The antihypertensive, biochemical and adverse effects of captopril, hydralazine, nifedipine and placebo were compared in 160 patients with BP inadequately controlled by atenolol 100 mg daily plus bendrofluazide 5 mg daily. Treatments were given for up to 12 weeks. Beta-blocker and thiazide were continued unchanged.
All three active drugs reduced supine BP relative to placebo; mean BP changes attributable to active treatment (95% confidence intervals): captopril 13.4/10.3 mmHg (0.6/4.0 to 26.2/16.6), hydralazine 15.0/10.0 mmHg (1.7/3.4 to 28.3/16.6), nifedipine 16.8/8.1 mmHg (4.0/1.8 to 29.6/14.4). There were no significant differences between the agents. Results for erect BP were similar. Target BP (<140/95 mmHg) was achieved more frequently on captopril (33%), hydralazine (29%) and nifedipine (17%) than on placebo (10%). Compared with the other treatments captopril increased serum potassium concentration (P = 0.01), and hydralazine reduced serum cholesterol concentration (median changes: captopril -0.2 mmol/l, hydralazine -0.8 mmol/l, nifedipine -0.2 mmol/l, and placebo +0.2 mmol/l, P <0.001). Overall, side-effects did not differ significantly between the groups; withdrawals resulting from adverse reactions: captopril 15%, hydralazine 24%, nifedipine 22%, and placebo 3% (chi2 = 8.2, P = 0.04).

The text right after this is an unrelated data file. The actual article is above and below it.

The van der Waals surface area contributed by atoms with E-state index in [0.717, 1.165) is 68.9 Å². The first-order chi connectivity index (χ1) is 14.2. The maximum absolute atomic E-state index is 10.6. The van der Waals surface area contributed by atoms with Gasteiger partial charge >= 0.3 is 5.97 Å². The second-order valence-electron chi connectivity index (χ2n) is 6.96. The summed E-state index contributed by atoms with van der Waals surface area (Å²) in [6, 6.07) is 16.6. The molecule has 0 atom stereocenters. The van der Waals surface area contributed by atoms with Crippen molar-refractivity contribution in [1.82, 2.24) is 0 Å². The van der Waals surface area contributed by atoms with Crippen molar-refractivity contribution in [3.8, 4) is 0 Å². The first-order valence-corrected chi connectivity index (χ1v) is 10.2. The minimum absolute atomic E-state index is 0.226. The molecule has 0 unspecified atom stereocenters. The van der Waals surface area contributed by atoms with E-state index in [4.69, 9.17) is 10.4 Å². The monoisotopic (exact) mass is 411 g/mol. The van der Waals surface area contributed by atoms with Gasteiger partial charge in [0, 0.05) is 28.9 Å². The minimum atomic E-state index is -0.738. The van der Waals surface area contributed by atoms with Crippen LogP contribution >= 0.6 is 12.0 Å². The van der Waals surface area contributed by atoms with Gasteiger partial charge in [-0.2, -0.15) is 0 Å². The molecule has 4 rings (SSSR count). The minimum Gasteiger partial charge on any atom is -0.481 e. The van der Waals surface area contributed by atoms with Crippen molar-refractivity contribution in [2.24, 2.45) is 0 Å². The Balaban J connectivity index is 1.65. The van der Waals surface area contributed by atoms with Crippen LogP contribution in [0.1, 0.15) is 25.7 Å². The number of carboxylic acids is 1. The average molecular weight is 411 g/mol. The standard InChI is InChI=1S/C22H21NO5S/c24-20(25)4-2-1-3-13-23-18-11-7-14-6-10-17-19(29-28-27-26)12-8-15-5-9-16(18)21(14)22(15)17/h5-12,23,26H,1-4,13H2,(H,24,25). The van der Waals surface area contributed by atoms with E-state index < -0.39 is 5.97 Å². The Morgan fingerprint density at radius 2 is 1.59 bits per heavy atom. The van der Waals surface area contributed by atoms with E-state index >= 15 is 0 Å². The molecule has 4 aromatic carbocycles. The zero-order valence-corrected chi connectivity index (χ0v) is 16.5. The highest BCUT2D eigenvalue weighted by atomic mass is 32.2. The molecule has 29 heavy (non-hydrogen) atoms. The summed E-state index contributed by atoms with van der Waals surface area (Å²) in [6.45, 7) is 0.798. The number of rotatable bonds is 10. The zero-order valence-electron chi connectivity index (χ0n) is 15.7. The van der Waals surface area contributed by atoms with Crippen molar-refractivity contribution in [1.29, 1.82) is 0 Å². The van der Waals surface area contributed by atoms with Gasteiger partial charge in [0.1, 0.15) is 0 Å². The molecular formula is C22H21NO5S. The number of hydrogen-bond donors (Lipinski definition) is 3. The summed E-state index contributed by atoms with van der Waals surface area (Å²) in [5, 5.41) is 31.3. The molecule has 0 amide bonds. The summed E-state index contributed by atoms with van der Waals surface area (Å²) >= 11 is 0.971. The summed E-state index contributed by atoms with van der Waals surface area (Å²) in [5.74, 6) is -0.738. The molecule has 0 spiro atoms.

Captopril, hydralazine and nifedipine did not differ significantly in efficacy and tolerability when added to atenolol and bendrofluazide. However, there were trends in favour of captopril, on which drug the highest proportion of patients had their BP controlled and the lowest proportion were withdrawn because of side-effects. Thus, of the drugs tested, captopril appears to be the best option as third drug in hypertension.
|Number of pages||6|
|Journal||Journal of Human Hypertension|
|Publication status||Published - Feb 1993|